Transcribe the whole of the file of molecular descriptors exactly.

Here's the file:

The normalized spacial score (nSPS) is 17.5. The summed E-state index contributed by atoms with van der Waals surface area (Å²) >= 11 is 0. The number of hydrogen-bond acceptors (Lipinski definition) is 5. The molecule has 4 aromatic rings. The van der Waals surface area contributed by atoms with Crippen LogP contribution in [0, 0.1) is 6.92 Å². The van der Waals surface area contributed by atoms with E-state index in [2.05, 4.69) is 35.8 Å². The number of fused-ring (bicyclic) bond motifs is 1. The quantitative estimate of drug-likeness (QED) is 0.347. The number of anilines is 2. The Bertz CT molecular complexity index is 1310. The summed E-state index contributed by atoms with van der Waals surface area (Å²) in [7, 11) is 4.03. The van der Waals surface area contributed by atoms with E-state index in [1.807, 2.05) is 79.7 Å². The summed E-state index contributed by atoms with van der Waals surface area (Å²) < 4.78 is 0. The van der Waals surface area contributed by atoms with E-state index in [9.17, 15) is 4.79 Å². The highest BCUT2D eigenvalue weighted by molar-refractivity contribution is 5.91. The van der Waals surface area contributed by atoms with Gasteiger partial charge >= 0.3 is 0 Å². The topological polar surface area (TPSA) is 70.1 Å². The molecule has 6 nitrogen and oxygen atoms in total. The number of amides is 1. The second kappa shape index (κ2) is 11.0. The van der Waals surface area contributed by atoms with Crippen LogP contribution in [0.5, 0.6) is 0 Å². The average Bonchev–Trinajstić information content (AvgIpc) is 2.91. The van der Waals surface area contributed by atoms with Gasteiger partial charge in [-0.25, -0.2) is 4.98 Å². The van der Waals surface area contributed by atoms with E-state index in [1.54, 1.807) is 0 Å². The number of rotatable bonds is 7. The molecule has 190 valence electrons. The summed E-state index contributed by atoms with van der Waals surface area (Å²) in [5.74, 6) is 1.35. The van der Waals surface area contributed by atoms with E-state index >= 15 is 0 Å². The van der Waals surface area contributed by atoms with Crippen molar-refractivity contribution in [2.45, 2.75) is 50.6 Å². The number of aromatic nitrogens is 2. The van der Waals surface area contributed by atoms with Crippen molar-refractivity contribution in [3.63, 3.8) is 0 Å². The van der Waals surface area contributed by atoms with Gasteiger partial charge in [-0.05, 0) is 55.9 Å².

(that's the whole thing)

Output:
The normalized spacial score (nSPS) is 17.5. The summed E-state index contributed by atoms with van der Waals surface area (Å²) >= 11 is 0. The number of hydrogen-bond acceptors (Lipinski definition) is 5. The molecule has 4 aromatic rings. The van der Waals surface area contributed by atoms with Crippen LogP contribution in [0, 0.1) is 6.92 Å². The van der Waals surface area contributed by atoms with E-state index in [2.05, 4.69) is 35.8 Å². The number of fused-ring (bicyclic) bond motifs is 1. The quantitative estimate of drug-likeness (QED) is 0.347. The number of anilines is 2. The Bertz CT molecular complexity index is 1310. The summed E-state index contributed by atoms with van der Waals surface area (Å²) in [7, 11) is 4.03. The van der Waals surface area contributed by atoms with E-state index in [1.807, 2.05) is 79.7 Å². The summed E-state index contributed by atoms with van der Waals surface area (Å²) < 4.78 is 0. The van der Waals surface area contributed by atoms with E-state index in [9.17, 15) is 4.79 Å². The highest BCUT2D eigenvalue weighted by molar-refractivity contribution is 5.91. The van der Waals surface area contributed by atoms with Gasteiger partial charge >= 0.3 is 0 Å². The topological polar surface area (TPSA) is 70.1 Å². The molecule has 6 nitrogen and oxygen atoms in total. The number of amides is 1. The second kappa shape index (κ2) is 11.0. The van der Waals surface area contributed by atoms with Crippen LogP contribution in [0.5, 0.6) is 0 Å². The average Bonchev–Trinajstić information content (AvgIpc) is 2.91. The van der Waals surface area contributed by atoms with Gasteiger partial charge in [-0.25, -0.2) is 4.98 Å². The van der Waals surface area contributed by atoms with E-state index in [1.54, 1.807) is 0 Å². The number of rotatable bonds is 7. The molecule has 190 valence electrons. The summed E-state index contributed by atoms with van der Waals surface area (Å²) in [5.74, 6) is 1.35. The van der Waals surface area contributed by atoms with E-state index >= 15 is 0 Å². The van der Waals surface area contributed by atoms with Crippen molar-refractivity contribution in [2.45, 2.75) is 50.6 Å². The number of aromatic nitrogens is 2. The van der Waals surface area contributed by atoms with Crippen molar-refractivity contribution in [3.63, 3.8) is 0 Å². The van der Waals surface area contributed by atoms with Gasteiger partial charge in [-0.05, 0) is 55.9 Å².